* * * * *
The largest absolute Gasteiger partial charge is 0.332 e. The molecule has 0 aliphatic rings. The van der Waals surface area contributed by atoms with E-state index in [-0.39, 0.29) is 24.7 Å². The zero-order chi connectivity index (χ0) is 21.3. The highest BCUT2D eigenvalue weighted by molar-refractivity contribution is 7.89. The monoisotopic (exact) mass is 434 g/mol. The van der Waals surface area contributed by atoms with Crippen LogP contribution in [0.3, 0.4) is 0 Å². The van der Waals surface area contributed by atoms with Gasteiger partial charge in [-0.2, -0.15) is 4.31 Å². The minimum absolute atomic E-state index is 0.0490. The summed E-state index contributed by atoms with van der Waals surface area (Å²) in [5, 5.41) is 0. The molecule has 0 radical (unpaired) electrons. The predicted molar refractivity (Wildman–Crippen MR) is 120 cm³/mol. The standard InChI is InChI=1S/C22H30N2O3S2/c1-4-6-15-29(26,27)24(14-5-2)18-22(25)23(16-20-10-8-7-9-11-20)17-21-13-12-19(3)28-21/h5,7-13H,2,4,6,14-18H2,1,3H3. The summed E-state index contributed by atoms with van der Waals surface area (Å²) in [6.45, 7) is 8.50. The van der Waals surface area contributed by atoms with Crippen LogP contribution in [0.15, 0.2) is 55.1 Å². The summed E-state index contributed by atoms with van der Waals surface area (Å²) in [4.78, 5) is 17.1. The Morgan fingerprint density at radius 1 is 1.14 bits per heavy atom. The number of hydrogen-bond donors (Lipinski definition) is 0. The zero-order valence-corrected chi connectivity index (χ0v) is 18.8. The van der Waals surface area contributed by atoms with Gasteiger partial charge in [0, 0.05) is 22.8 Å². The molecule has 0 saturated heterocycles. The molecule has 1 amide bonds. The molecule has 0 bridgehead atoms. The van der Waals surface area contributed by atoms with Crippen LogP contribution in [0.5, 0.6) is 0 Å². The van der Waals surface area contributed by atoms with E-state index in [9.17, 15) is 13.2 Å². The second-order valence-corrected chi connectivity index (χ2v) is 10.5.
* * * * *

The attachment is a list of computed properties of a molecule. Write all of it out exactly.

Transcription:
The largest absolute Gasteiger partial charge is 0.332 e. The molecule has 0 aliphatic rings. The van der Waals surface area contributed by atoms with E-state index in [-0.39, 0.29) is 24.7 Å². The zero-order chi connectivity index (χ0) is 21.3. The highest BCUT2D eigenvalue weighted by molar-refractivity contribution is 7.89. The monoisotopic (exact) mass is 434 g/mol. The van der Waals surface area contributed by atoms with Crippen LogP contribution in [0.3, 0.4) is 0 Å². The van der Waals surface area contributed by atoms with Gasteiger partial charge in [-0.2, -0.15) is 4.31 Å². The minimum absolute atomic E-state index is 0.0490. The summed E-state index contributed by atoms with van der Waals surface area (Å²) in [5, 5.41) is 0. The molecule has 0 radical (unpaired) electrons. The predicted molar refractivity (Wildman–Crippen MR) is 120 cm³/mol. The standard InChI is InChI=1S/C22H30N2O3S2/c1-4-6-15-29(26,27)24(14-5-2)18-22(25)23(16-20-10-8-7-9-11-20)17-21-13-12-19(3)28-21/h5,7-13H,2,4,6,14-18H2,1,3H3. The summed E-state index contributed by atoms with van der Waals surface area (Å²) in [6.45, 7) is 8.50. The van der Waals surface area contributed by atoms with Crippen LogP contribution in [0.15, 0.2) is 55.1 Å². The summed E-state index contributed by atoms with van der Waals surface area (Å²) in [4.78, 5) is 17.1. The Morgan fingerprint density at radius 1 is 1.14 bits per heavy atom. The number of hydrogen-bond donors (Lipinski definition) is 0. The zero-order valence-corrected chi connectivity index (χ0v) is 18.8. The van der Waals surface area contributed by atoms with Gasteiger partial charge in [0, 0.05) is 22.8 Å². The molecule has 0 saturated heterocycles. The molecule has 1 amide bonds. The molecule has 0 bridgehead atoms. The van der Waals surface area contributed by atoms with Crippen LogP contribution in [0.5, 0.6) is 0 Å². The van der Waals surface area contributed by atoms with E-state index in [9.17, 15) is 13.2 Å². The second-order valence-corrected chi connectivity index (χ2v) is 10.5.